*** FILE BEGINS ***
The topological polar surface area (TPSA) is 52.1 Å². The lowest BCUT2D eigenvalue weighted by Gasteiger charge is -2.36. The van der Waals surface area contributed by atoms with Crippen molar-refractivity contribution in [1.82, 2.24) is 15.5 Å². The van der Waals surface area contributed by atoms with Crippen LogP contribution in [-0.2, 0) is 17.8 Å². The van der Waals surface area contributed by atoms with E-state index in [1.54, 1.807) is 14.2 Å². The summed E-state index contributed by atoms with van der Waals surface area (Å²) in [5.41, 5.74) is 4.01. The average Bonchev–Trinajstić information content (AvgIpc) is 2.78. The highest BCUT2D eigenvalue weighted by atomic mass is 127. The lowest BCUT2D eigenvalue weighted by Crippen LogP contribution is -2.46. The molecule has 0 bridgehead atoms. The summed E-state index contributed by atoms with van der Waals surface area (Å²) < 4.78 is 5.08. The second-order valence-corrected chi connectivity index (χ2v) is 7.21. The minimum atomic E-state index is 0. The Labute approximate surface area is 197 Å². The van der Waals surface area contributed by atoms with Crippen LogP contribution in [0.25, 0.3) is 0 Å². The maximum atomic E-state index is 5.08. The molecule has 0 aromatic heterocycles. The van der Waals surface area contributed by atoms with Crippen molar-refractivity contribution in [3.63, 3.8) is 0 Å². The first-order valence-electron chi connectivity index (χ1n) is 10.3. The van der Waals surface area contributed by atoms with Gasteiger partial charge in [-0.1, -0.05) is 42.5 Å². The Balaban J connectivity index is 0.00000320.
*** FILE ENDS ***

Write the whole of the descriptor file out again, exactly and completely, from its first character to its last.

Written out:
The topological polar surface area (TPSA) is 52.1 Å². The lowest BCUT2D eigenvalue weighted by Gasteiger charge is -2.36. The van der Waals surface area contributed by atoms with Crippen molar-refractivity contribution in [1.82, 2.24) is 15.5 Å². The van der Waals surface area contributed by atoms with Crippen LogP contribution in [-0.2, 0) is 17.8 Å². The van der Waals surface area contributed by atoms with E-state index in [1.54, 1.807) is 14.2 Å². The summed E-state index contributed by atoms with van der Waals surface area (Å²) in [5.41, 5.74) is 4.01. The average Bonchev–Trinajstić information content (AvgIpc) is 2.78. The highest BCUT2D eigenvalue weighted by atomic mass is 127. The lowest BCUT2D eigenvalue weighted by Crippen LogP contribution is -2.46. The molecule has 0 bridgehead atoms. The summed E-state index contributed by atoms with van der Waals surface area (Å²) < 4.78 is 5.08. The second-order valence-corrected chi connectivity index (χ2v) is 7.21. The minimum atomic E-state index is 0. The Labute approximate surface area is 197 Å². The van der Waals surface area contributed by atoms with Crippen LogP contribution in [0.25, 0.3) is 0 Å². The maximum atomic E-state index is 5.08. The molecule has 0 aromatic heterocycles. The van der Waals surface area contributed by atoms with Crippen molar-refractivity contribution in [3.63, 3.8) is 0 Å². The first-order valence-electron chi connectivity index (χ1n) is 10.3. The van der Waals surface area contributed by atoms with Gasteiger partial charge in [-0.1, -0.05) is 42.5 Å². The Balaban J connectivity index is 0.00000320.